Author(s): Daphne Oram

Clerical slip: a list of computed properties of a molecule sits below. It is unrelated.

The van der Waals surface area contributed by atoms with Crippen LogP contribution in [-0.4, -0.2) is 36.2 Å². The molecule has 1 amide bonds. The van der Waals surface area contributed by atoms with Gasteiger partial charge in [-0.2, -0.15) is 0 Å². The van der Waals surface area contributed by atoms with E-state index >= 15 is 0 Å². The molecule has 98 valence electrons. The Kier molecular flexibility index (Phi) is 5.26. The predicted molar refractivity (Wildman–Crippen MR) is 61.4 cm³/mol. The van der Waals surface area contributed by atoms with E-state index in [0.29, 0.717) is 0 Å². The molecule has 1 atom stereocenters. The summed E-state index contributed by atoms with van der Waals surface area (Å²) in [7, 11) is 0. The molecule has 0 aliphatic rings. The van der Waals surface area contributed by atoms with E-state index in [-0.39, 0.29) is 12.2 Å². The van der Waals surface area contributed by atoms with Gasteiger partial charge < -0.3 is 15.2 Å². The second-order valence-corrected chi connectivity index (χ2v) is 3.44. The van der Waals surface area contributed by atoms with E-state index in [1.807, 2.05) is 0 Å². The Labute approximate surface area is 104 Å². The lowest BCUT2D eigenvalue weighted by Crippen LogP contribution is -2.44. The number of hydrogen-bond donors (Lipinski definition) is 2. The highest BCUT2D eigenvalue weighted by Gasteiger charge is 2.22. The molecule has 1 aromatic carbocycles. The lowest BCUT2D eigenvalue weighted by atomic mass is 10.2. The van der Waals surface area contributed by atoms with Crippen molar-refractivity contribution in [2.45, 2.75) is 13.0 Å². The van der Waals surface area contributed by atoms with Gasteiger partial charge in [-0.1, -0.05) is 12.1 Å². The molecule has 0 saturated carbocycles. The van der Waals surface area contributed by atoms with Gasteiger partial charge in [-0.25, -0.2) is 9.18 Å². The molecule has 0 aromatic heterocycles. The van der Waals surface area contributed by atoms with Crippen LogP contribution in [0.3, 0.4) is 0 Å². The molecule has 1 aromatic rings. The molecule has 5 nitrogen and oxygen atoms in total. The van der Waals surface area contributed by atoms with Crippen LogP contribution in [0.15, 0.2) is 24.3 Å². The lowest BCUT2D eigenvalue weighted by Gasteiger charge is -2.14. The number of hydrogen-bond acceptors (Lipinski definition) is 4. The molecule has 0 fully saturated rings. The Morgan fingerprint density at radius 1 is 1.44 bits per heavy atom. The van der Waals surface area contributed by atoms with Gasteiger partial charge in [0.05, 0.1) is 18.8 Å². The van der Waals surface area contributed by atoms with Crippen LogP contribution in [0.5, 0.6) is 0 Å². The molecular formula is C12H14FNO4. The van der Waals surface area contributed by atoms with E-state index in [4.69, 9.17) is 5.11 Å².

Daphne Oram (1925-2003) was one of the central figures in the development of British experimental electronic music. Having declined a place at the Royal College of Music to become a music balancer at the BBC, she went on to become the co-founder and first director of the BBC Radiophonic Workshop. Oram left the BBC in 1959 to pursue commercial work in television, advertising, film, and theater, to make her own music for recording and performance, and to continue her personal research into sound technology - a passion she had had since her childhood in rural Wiltshire. Her home, a former oasthouse in Kent, became an unorthodox studio and workshop in which, mostly on a shoestring budget, she developed her pioneering equipment, sounds, and ideas. A significant part of her personal research was the invention of a machine that offered a new form of sound synthesis - the Oramics machine. Oram's contribution to electronic music is receiving considerable attention from new generations of composers, sound engineers, musicians, musicologists, and music lovers around the world. Following her death, the Daphne Oram Trust was established to preserve and promote her work, life, and legacy, and an archive created in the Special Collections Library at Goldsmiths, University of London. One of the Trust's ambitions has been to publish a new edition of Oram's one and only book, 'An Individual Note of Music, Sound and Electronics', which was originally published in 1972. With support from the Daphne Oram Archive, the Trust has now been able to realize this ambition. 'An Individual Note' is both curious and remarkable. When commissioned to write a book, she was keen to avoid it becoming a manual or how-to guide, preferring instead to use the opportunity to muse on the subjects of music, sound, and electronics, and the relationships between them. At a time when the world was just starting to engage with electronic music and the technology was still primarily in the hands of music studios, universities, and corporations, her approach was both innovative and inspiring, encouraging anyone with an interest in music to think about the nature, capabilities, and possibilities that the new sounds could bring. And her thinking was not limited to just the future of the orchestra, synthesizer, computer, and home studio, but ventured, with great spirit and wit, into other realms of science, technology, culture, and thought. 'An Individual Note' is a playful yet compelling manifesto for the dawn of electronic music and for our individual capacity to use, experience, and enjoy it. This new edition of 'An Individual Note' features a specially commissioned introduction from the British composer, performer, roboticist, and sound historian Sarah Angliss.